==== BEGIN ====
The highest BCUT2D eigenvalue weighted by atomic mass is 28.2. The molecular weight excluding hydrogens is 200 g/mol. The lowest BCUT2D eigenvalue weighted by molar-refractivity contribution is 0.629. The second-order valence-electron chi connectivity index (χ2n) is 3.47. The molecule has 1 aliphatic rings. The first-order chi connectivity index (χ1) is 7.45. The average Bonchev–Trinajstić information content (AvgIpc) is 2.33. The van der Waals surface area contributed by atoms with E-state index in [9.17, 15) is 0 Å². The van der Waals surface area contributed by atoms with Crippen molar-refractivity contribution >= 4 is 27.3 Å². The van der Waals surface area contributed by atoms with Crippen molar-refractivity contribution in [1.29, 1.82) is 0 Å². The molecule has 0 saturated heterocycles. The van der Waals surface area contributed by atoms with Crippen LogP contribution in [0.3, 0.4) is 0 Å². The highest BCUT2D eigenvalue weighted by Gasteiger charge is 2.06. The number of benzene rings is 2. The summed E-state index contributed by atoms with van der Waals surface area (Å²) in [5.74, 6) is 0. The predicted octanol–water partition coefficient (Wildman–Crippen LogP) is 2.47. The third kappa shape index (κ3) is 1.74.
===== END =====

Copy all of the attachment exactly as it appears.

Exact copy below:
The highest BCUT2D eigenvalue weighted by atomic mass is 28.2. The molecular weight excluding hydrogens is 200 g/mol. The lowest BCUT2D eigenvalue weighted by molar-refractivity contribution is 0.629. The second-order valence-electron chi connectivity index (χ2n) is 3.47. The molecule has 1 aliphatic rings. The first-order chi connectivity index (χ1) is 7.45. The average Bonchev–Trinajstić information content (AvgIpc) is 2.33. The van der Waals surface area contributed by atoms with E-state index in [9.17, 15) is 0 Å². The van der Waals surface area contributed by atoms with Crippen molar-refractivity contribution >= 4 is 27.3 Å². The van der Waals surface area contributed by atoms with Crippen molar-refractivity contribution in [1.29, 1.82) is 0 Å². The molecule has 0 saturated heterocycles. The van der Waals surface area contributed by atoms with Crippen LogP contribution in [0.3, 0.4) is 0 Å². The highest BCUT2D eigenvalue weighted by Gasteiger charge is 2.06. The number of benzene rings is 2. The summed E-state index contributed by atoms with van der Waals surface area (Å²) in [5.74, 6) is 0. The predicted octanol–water partition coefficient (Wildman–Crippen LogP) is 2.47. The third kappa shape index (κ3) is 1.74.